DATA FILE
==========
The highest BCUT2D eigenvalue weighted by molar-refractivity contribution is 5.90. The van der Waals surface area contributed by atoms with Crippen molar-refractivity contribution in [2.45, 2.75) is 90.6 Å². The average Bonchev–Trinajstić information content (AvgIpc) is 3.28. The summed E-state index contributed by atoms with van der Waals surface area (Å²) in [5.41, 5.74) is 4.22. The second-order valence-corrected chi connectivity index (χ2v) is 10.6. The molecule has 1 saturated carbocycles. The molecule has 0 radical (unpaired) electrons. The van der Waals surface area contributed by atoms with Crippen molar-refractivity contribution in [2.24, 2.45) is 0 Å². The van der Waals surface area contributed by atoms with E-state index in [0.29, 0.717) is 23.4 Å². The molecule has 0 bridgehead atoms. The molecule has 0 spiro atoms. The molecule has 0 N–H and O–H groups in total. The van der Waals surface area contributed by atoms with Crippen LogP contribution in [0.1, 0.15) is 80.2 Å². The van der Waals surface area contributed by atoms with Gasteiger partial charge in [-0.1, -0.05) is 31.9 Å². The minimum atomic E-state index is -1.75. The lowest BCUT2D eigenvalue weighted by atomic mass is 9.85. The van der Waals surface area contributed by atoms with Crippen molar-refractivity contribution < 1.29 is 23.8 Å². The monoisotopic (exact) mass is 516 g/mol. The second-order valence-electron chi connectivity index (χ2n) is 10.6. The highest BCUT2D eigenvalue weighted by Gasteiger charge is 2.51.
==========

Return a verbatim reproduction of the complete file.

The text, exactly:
The highest BCUT2D eigenvalue weighted by molar-refractivity contribution is 5.90. The van der Waals surface area contributed by atoms with Crippen molar-refractivity contribution in [2.45, 2.75) is 90.6 Å². The average Bonchev–Trinajstić information content (AvgIpc) is 3.28. The summed E-state index contributed by atoms with van der Waals surface area (Å²) in [5.41, 5.74) is 4.22. The second-order valence-corrected chi connectivity index (χ2v) is 10.6. The molecule has 1 saturated carbocycles. The molecule has 0 radical (unpaired) electrons. The van der Waals surface area contributed by atoms with Crippen molar-refractivity contribution in [2.24, 2.45) is 0 Å². The van der Waals surface area contributed by atoms with E-state index in [0.29, 0.717) is 23.4 Å². The molecule has 0 bridgehead atoms. The molecule has 0 spiro atoms. The molecule has 0 N–H and O–H groups in total. The van der Waals surface area contributed by atoms with Crippen LogP contribution in [0.1, 0.15) is 80.2 Å². The van der Waals surface area contributed by atoms with Gasteiger partial charge in [-0.1, -0.05) is 31.9 Å². The minimum atomic E-state index is -1.75. The lowest BCUT2D eigenvalue weighted by atomic mass is 9.85. The van der Waals surface area contributed by atoms with Crippen molar-refractivity contribution < 1.29 is 23.8 Å². The monoisotopic (exact) mass is 516 g/mol. The second-order valence-electron chi connectivity index (χ2n) is 10.6. The highest BCUT2D eigenvalue weighted by Gasteiger charge is 2.51.